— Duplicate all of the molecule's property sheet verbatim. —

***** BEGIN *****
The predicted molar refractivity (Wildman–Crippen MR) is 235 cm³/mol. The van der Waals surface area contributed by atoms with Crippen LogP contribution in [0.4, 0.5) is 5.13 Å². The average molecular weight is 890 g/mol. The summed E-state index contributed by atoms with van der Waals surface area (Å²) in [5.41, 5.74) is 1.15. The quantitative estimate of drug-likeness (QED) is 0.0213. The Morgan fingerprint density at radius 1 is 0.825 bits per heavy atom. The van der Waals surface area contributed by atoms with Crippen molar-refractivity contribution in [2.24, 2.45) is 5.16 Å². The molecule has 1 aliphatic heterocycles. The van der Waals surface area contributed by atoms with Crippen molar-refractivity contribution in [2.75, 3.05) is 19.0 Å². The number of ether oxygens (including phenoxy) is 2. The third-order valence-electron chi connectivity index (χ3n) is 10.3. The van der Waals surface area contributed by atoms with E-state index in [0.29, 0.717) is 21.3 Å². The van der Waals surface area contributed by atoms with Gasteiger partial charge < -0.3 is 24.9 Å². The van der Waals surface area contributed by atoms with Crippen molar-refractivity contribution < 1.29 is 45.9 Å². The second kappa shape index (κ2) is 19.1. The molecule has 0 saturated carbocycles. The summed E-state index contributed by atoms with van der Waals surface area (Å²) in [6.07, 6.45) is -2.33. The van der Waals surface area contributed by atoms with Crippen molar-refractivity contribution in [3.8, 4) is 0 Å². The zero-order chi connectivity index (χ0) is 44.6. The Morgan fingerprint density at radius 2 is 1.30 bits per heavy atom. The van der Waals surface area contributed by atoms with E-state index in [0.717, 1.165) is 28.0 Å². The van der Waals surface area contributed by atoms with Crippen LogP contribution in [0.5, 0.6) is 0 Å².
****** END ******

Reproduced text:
The predicted molar refractivity (Wildman–Crippen MR) is 235 cm³/mol. The van der Waals surface area contributed by atoms with Crippen LogP contribution in [0.4, 0.5) is 5.13 Å². The average molecular weight is 890 g/mol. The summed E-state index contributed by atoms with van der Waals surface area (Å²) in [5.41, 5.74) is 1.15. The quantitative estimate of drug-likeness (QED) is 0.0213. The Morgan fingerprint density at radius 1 is 0.825 bits per heavy atom. The van der Waals surface area contributed by atoms with Crippen molar-refractivity contribution in [2.24, 2.45) is 5.16 Å². The molecule has 1 aliphatic heterocycles. The van der Waals surface area contributed by atoms with Crippen molar-refractivity contribution in [2.75, 3.05) is 19.0 Å². The number of ether oxygens (including phenoxy) is 2. The third-order valence-electron chi connectivity index (χ3n) is 10.3. The van der Waals surface area contributed by atoms with E-state index in [0.29, 0.717) is 21.3 Å². The van der Waals surface area contributed by atoms with Gasteiger partial charge < -0.3 is 24.9 Å². The van der Waals surface area contributed by atoms with Crippen molar-refractivity contribution < 1.29 is 45.9 Å². The second kappa shape index (κ2) is 19.1. The molecule has 0 saturated carbocycles. The summed E-state index contributed by atoms with van der Waals surface area (Å²) in [6.07, 6.45) is -2.33. The van der Waals surface area contributed by atoms with Crippen molar-refractivity contribution in [3.8, 4) is 0 Å². The zero-order chi connectivity index (χ0) is 44.6. The Morgan fingerprint density at radius 2 is 1.30 bits per heavy atom. The van der Waals surface area contributed by atoms with E-state index in [0.717, 1.165) is 28.0 Å². The van der Waals surface area contributed by atoms with Crippen LogP contribution in [0.5, 0.6) is 0 Å².